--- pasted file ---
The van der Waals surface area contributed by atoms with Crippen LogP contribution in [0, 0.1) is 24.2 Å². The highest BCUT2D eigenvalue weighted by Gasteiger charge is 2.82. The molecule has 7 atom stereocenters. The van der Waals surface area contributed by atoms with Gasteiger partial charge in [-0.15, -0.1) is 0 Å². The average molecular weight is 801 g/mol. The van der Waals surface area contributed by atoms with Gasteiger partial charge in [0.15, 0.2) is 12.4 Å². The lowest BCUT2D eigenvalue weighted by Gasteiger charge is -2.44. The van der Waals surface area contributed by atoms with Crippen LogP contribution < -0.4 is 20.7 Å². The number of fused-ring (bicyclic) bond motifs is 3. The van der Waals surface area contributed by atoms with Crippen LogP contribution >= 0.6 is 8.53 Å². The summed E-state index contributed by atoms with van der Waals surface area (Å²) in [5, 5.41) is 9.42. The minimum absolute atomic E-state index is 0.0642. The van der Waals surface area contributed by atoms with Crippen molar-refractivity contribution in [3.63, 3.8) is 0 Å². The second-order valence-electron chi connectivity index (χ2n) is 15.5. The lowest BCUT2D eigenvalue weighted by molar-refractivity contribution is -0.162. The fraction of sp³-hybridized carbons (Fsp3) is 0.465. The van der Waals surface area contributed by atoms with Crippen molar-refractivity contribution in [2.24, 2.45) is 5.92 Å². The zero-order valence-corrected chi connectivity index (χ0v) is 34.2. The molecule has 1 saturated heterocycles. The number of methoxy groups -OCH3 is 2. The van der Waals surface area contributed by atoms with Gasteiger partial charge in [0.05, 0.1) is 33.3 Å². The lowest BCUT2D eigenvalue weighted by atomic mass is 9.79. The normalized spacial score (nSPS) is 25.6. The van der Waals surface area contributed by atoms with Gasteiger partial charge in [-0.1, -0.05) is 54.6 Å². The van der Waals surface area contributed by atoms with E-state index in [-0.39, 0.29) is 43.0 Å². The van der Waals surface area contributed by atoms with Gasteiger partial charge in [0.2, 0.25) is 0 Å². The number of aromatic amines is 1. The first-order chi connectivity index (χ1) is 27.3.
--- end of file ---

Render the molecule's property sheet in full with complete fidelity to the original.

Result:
The van der Waals surface area contributed by atoms with Crippen LogP contribution in [0, 0.1) is 24.2 Å². The highest BCUT2D eigenvalue weighted by Gasteiger charge is 2.82. The molecule has 7 atom stereocenters. The van der Waals surface area contributed by atoms with Gasteiger partial charge in [-0.15, -0.1) is 0 Å². The average molecular weight is 801 g/mol. The van der Waals surface area contributed by atoms with Gasteiger partial charge in [0.15, 0.2) is 12.4 Å². The lowest BCUT2D eigenvalue weighted by Gasteiger charge is -2.44. The van der Waals surface area contributed by atoms with Crippen LogP contribution < -0.4 is 20.7 Å². The number of fused-ring (bicyclic) bond motifs is 3. The van der Waals surface area contributed by atoms with Crippen LogP contribution >= 0.6 is 8.53 Å². The summed E-state index contributed by atoms with van der Waals surface area (Å²) in [5, 5.41) is 9.42. The minimum absolute atomic E-state index is 0.0642. The van der Waals surface area contributed by atoms with Crippen molar-refractivity contribution in [3.63, 3.8) is 0 Å². The second-order valence-electron chi connectivity index (χ2n) is 15.5. The lowest BCUT2D eigenvalue weighted by molar-refractivity contribution is -0.162. The fraction of sp³-hybridized carbons (Fsp3) is 0.465. The van der Waals surface area contributed by atoms with Crippen molar-refractivity contribution in [2.24, 2.45) is 5.92 Å². The zero-order valence-corrected chi connectivity index (χ0v) is 34.2. The molecule has 1 saturated heterocycles. The number of methoxy groups -OCH3 is 2. The van der Waals surface area contributed by atoms with Gasteiger partial charge in [0.05, 0.1) is 33.3 Å². The lowest BCUT2D eigenvalue weighted by atomic mass is 9.79. The normalized spacial score (nSPS) is 25.6. The van der Waals surface area contributed by atoms with Gasteiger partial charge in [-0.1, -0.05) is 54.6 Å². The van der Waals surface area contributed by atoms with E-state index in [-0.39, 0.29) is 43.0 Å². The van der Waals surface area contributed by atoms with Gasteiger partial charge in [0.2, 0.25) is 0 Å². The number of aromatic amines is 1. The first-order chi connectivity index (χ1) is 27.3.